Since 2004, Salish Rescue has offered hands-on, on-the-water search and rescue skills training for both youth and adults. Salish Rescue frequently provides safety cover for community events and supports near-shore search and rescue operations. Over the past 12 years, Salish students and instructors have rescued dozens of kayakers, provided emergency towing, assisted with salvage operations, supported Marine Biology research, and served as a safety resource for a wide variety of events.
Recent Salish Rescue taskings include offering live “victim” crew overboard training for Schooner Adventuress crew, towing a whale carcass after necropsy for the Port Townsend Marine Science Center, rescuing a lost dinghy, and race safety cover for Race To Alaska.
Salish trains year round, with schedule adjustments to suit current participants. Students from Jefferson Community School have a weekly class on Wednesday mornings during the school year; other instruction is by arrangement. Students work towards completing “task books” covering different aspects of boat handling, seamanship and navigation. Qualified students can “check out” Salish Vessels for additional practice time. Salish crews practice in all weather conditions – emergencies tend to happen in strong wind and wave conditions, so that’s how we train.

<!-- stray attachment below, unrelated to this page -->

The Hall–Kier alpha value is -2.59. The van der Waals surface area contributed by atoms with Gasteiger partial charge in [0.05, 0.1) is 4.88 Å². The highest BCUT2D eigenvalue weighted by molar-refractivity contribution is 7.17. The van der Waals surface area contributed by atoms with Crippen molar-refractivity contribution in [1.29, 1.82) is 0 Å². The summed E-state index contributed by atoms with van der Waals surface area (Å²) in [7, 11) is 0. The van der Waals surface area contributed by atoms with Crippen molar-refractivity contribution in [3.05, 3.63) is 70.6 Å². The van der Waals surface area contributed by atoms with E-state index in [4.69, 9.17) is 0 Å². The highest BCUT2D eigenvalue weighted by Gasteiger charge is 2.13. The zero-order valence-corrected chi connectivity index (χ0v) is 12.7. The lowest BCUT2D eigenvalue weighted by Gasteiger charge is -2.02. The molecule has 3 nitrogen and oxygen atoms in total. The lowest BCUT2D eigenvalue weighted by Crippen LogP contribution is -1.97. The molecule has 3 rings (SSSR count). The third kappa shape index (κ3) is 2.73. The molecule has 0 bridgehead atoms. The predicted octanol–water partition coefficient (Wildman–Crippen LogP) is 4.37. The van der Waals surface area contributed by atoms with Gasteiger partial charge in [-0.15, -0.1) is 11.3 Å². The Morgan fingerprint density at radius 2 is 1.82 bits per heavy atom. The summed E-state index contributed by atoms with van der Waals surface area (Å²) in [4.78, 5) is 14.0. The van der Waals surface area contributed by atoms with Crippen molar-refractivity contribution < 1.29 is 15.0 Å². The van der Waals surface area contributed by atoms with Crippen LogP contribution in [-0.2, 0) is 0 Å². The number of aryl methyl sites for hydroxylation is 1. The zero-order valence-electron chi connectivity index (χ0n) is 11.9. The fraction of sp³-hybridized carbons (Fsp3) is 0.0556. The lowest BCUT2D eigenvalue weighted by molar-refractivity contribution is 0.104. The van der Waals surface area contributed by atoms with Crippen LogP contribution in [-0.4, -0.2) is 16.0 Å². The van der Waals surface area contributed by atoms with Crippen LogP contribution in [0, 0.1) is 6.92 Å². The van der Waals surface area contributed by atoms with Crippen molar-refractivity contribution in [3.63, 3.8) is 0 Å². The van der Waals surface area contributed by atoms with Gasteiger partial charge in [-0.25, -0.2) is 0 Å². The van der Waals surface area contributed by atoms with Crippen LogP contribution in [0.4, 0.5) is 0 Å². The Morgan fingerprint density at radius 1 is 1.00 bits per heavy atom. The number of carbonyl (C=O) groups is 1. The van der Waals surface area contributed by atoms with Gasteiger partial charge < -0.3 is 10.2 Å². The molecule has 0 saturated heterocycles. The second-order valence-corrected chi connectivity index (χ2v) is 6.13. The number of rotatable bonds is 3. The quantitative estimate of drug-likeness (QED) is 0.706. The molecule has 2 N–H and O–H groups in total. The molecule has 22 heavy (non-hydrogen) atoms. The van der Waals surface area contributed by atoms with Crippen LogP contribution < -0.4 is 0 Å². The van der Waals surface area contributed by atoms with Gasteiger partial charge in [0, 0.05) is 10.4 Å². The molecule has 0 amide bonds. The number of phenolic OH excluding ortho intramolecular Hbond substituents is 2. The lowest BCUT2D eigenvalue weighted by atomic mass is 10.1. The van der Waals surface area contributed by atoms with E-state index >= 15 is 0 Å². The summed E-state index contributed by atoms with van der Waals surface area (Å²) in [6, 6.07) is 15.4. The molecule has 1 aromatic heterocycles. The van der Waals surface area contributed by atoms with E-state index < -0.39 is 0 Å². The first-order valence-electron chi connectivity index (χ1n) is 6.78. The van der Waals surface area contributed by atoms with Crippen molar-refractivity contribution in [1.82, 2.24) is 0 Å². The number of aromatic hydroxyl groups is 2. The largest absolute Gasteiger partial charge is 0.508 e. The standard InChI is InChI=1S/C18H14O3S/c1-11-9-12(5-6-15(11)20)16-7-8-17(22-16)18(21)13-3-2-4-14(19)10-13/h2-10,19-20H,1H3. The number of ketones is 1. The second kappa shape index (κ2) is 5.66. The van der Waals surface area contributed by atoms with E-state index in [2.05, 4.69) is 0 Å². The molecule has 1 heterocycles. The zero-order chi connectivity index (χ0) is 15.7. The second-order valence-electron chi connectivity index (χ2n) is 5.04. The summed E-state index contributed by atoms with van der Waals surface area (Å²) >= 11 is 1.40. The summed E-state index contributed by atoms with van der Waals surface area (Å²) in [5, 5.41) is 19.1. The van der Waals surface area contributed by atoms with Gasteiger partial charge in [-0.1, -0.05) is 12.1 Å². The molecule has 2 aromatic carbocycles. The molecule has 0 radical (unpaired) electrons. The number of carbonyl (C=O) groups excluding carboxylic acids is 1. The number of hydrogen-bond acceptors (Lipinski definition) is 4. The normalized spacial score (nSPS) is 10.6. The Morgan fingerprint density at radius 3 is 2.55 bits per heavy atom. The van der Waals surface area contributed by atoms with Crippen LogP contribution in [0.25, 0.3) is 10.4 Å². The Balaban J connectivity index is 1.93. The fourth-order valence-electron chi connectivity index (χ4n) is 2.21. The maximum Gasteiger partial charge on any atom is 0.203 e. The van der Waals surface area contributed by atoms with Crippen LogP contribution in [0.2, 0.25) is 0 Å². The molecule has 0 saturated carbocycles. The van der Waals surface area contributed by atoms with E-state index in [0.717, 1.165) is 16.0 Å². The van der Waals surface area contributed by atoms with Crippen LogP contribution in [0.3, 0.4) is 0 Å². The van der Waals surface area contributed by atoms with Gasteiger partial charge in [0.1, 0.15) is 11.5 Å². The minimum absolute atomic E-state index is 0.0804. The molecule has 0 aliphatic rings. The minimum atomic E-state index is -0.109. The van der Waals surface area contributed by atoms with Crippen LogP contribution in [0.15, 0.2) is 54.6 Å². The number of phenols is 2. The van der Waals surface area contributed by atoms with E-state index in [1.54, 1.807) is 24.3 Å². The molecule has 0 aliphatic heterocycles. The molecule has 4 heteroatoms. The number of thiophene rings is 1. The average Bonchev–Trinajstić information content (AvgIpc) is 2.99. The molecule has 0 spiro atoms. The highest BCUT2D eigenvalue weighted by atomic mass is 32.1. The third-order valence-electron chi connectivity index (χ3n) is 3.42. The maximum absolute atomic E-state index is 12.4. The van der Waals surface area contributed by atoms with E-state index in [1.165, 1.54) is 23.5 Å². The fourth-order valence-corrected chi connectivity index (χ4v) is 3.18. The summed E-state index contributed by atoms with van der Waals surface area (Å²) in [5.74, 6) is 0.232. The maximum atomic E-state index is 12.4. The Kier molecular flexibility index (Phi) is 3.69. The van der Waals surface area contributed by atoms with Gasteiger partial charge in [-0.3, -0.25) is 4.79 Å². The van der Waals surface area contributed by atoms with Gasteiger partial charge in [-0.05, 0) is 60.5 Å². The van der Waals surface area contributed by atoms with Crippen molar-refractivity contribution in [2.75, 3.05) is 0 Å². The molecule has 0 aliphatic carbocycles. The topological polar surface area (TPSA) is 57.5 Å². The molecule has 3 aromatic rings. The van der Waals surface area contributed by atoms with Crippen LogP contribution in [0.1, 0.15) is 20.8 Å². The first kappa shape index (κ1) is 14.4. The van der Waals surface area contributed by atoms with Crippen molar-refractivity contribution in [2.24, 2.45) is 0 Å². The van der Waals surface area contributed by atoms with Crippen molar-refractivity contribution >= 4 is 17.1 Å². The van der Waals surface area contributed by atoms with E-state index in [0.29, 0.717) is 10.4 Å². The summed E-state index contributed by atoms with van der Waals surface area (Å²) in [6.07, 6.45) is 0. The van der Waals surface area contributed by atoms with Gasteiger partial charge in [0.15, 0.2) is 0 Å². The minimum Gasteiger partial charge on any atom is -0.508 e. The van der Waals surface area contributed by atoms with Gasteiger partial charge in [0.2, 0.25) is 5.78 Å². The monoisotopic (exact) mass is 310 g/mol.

Salish usually has two inflatables in the water in Point Hudson, with an additional boat available at Cape George. The goal is to have a boat on the way within 10 minutes of getting a call – sooner if possible, in cold water where minutes can count.
Several past Salish students have continued their marine work after completing the program, with careers in the merchant marine, doing lifeboat rescue for refugees arriving in Greece, or serving with the Royal Naval Lifeboat Institute in the UK. Others have won teen leadership awards recognizing their work with Salish, and been commended by the Jefferson County Sheriff’s office for their rescue efforts. A current Salish student works as a deckhand on the PS Express, and is well on his way to earning his Captain’s license as soon as he turns 18. For many Salish Rescue students, the program has been life-changing, offering an opportunity for “hands-on” learners, who often face challenges in school, to succeed and gain confidence, responsibility, and marketable job skills.
The program is supported entirely by donations; marine safety gear such as tow lines, lifeguard-grade PFDs, and anchor gear are always welcome, as are outboard engines in good working order.
Check out our What’s New? blog pages for the latest information.